woods bagot: shijiazhuang exhibition and convention centre
 
woods bagot: shijiazhuang exhibition and convention centre
jul 26, 2010

woods bagot: shijiazhuang exhibition and convention centre

‘shijiazhuang international exhibition and convention centre’ by woods bagot in shijiazhuang, china all images courtesy of woods bagot

international architectural firm woods bagot has received first prize in the design competition for the ‘shijiazhung international exhibition and convention center’ in shijiazhuaung, china. the winning master plan and concept design aim to showcase the chinese city as a global destination for conference delegates and tourists by delivering a functional, ecological, and iconic building form in the underdeveloped coastal region.

the 190,000 m2 project responds to the existing local urban fabric and landscape with a geometric, crystallized surface that is reminiscent of the ‘broken ice’ pattern traditionally found on chinese screens. connected by a fully enclosed concourse spine, the new center is comprised of a 100,000 m2 exhibition space, 60,000 m2 convention facilities, and 30,000 m2 auxiliary spaces. the 330 meter tall landmark tower will accommodate a 5-star hotel, apartment units and office space.

woods bagot: shijiazhuang exhibition and convention centre view of the tower from the convention facilities

woods bagot: shijiazhuang exhibition and convention centre concourse spine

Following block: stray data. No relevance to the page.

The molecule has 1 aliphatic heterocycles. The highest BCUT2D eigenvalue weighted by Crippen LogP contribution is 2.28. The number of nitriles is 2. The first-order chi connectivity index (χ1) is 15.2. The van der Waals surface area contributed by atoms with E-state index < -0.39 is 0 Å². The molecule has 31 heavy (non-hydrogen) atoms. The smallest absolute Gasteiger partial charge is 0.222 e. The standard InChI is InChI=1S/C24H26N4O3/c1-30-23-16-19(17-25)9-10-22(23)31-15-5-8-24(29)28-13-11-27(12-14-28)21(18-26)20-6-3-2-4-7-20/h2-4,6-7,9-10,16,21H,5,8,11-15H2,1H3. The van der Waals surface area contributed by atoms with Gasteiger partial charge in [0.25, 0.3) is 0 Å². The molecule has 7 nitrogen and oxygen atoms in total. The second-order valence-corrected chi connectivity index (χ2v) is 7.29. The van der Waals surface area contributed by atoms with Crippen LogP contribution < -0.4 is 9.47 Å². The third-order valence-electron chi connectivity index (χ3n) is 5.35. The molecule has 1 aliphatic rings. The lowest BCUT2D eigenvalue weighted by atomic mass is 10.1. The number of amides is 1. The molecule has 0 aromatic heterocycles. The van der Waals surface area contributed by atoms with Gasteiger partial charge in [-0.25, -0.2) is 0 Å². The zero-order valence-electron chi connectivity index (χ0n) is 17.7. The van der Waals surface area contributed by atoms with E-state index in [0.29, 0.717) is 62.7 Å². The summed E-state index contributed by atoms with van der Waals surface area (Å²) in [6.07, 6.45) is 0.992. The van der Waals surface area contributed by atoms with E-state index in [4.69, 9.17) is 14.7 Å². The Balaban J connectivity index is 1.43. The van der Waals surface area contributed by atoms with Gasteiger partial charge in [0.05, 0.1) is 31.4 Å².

woods bagot: shijiazhuang exhibition and convention centre interior

woods bagot: shijiazhuang exhibition and convention centre ‘broken ice’ pattern on the tower’s facade

  • its a so so planning concept that have been popular in designng complexes & large scale project, nothings new.

    chaco
  • wut r u ppl talkn about, nobody owns the line or “broken ice pattern”, wannabe what? its not that bad of a structure, i wouldn’t of done it this way, but i wouldn’t mind using it. theres logic behind it all.

    Vernal
  • Yawn… The ‘broken Ice pattern is the most recent (well, it used to be in 2008) fad in architecture. Examining the aesthetic qualities of this trend for your designproposal is one thing, applying it to your architecture pretending to be original is another.

    I do not like this semi-deconstructivist architecture. No sense of scale. It is the product of pushing and pulling lines in a computer drawing.

    Rushjob?

    Sander W

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